U.S. Supreme Court
MARBURY v. MADISON, 5 U.S. 137 (1803)
5 U.S. 137 (Cranch)
JAMES MADISON, Secretary of State of the United States.
February Term, 1803
AT the December term 1801, William Marbury, Dennis Ramsay, Robert
Townsend Hooe, and William Harper, by their counsel [5 U.S. 137,
138] severally moved the court for a rule to James Madison,
secretary of state of the United States, to show cause why a mandamus
should not issue commanding him to cause to be delivered to them
respectively their several commissions as justices of the peace in the
district of Columbia.
This motion was supported by affidavits of the following facts: that
notice of this motion had been given to Mr. Madison; that Mr. Adams,
the late president of the United States, nominated the applicants to
the senate for their advice and consent to be appointed justices of the
peace of the district of Columbia; that the senate advised and
consented to the appointments; that commissions in due form were signed
by the said president appointing them justices, &c. and that the
seal of the United States was in due form affixed to the said
commissions by the secretary of state; that the applicants have
requested Mr. Madison to deliver them their said commissions, who has
not complied with that request; and that their said commissions are
withheld from them; that the applicants have made application to Mr.
Madison as secretary of state of the United States at his office, for
information whether the commissions were signed and sealed as
aforesaid; that explicit and satisfactory information has not been
given in answer to that inquiry, either by the secretary of state, or
any officer in the department of state; that application has been made
to the secretary of the senate for a certificate of the nomination of
the applicants, and of the advice and consent of the senate, who has
declined giving such a certificate; whereupon a rule was made to show
cause on the fourth day of this term. This rule having been duly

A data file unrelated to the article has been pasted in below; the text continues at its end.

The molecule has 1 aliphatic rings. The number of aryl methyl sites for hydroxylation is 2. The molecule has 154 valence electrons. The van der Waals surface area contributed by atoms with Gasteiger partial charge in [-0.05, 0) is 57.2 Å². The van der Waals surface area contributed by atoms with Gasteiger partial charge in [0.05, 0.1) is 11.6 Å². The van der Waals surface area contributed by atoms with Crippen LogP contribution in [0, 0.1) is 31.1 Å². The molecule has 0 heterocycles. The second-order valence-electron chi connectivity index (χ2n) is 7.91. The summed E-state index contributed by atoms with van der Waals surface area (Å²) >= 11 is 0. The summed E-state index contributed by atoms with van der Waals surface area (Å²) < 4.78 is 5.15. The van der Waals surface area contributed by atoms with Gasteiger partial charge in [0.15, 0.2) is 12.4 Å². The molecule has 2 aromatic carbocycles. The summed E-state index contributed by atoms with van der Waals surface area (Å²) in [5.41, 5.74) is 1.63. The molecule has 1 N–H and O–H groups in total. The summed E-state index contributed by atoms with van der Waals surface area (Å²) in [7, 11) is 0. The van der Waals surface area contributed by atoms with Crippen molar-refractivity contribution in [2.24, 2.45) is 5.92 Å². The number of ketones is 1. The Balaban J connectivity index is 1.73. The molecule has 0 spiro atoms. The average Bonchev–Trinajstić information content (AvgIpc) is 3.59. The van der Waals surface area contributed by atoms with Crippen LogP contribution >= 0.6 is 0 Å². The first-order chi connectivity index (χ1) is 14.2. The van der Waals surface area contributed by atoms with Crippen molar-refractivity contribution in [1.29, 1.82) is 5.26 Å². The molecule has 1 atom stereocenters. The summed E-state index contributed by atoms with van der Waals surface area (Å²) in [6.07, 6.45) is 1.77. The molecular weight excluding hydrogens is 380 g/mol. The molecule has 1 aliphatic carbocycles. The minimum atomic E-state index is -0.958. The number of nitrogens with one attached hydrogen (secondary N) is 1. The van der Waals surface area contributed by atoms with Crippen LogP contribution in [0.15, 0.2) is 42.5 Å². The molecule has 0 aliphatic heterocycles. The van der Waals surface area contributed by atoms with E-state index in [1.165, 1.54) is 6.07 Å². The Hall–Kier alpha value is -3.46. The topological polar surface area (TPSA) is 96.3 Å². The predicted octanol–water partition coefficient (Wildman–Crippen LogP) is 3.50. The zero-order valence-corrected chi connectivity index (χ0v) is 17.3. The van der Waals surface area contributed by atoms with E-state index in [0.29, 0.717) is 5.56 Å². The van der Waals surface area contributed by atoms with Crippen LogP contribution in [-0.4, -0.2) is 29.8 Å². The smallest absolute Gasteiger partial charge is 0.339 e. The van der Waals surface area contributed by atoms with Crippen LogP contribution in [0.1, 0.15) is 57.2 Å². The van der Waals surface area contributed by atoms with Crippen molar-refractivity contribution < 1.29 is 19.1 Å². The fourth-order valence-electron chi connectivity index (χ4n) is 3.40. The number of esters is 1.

served-- [5 U.S. 137, 139] Mr. Jacob Wagner and Mr. Daniel
Brent, who had been summoned to attend the court, and were required to
give evidence, objected to be sworn, alleging that they were clerks in
the department of state, and not bound to disclose any facts relating
to the business or transactions of the office.
The court ordered the witnesses to be sworn, and their answers taken in
writing; but informed them that when the questions were asked they
might state their objections to answering each particular question, if
they had any.
Mr. Lincoln, who had been the acting secretary of state, when the
circumstances stated in the affidavits occurred, was called upon to
give testimony. He objected to answering. The questions were put in
The court said there was nothing confidential required to be disclosed.
If there had been, he was not obliged to answer it, and if he thought
any thing was communicated to him confidentially he was not bound to
disclose, nor was he obliged to state any thing which would criminate
The questions argued by the counsel for the relators were, 1. Whether
the supreme court can award the writ of mandamus in any case. 2.
Whether it will lie to a secretary of state, in any case whatever. 3.
Whether in the present case the court may award a mandamus to James
Madison, secretary of state.
[5 U.S. 137, 153]
Mr. Chief Justice MARSHALL delivered the opinion of the court.
At the last term, on the affidavits then read and filed with the clerk,
a rule was granted in this case, requiring the secretary of state to
show cause why a mandamus [5 U.S. 137, 154] should not
issue, directing him to deliver to William Marbury his commission as a
justice of the peace for the county of Washington, in the district of
No cause has been shown, and the present motion is for a mandamus. The
peculiar delicacy of this case, the novelty of some of its
circumstances, and the real difficulty attending the points which occur
in it, require a complete exposition of the principles on which the
opinion to be given by the court is founded.
These principles have been, on the side of the applicant, very ably
argued at the bar. In rendering the opinion of the court, there will be
some departure in form, though not in substance, from the points stated
in that argument.
In the order in which the court has viewed this subject, the following questions have been considered and decided.
1. Has the applicant a right to the commission he demands?
2. If he has a right, and that right has been violated, do the laws of his country afford him a remedy?
3. If they do afford him a remedy, is it a mandamus issuing from this court?
The first object of inquiry is,
1. Has the applicant a right to the commission he demands?
His right originates in an act of congress passed in February 1801, concerning the district of Columbia.
After dividing the district into two counties, the eleventh section of
this law enacts, 'that there shall be appointed in and for each of the
said counties, such number of discreet persons to be justices of the
peace as the president of the United States shall, from time to time,
think expedient, to continue in office for five years. [5 U.S. 137,
155] It appears from the affidavits, that in compliance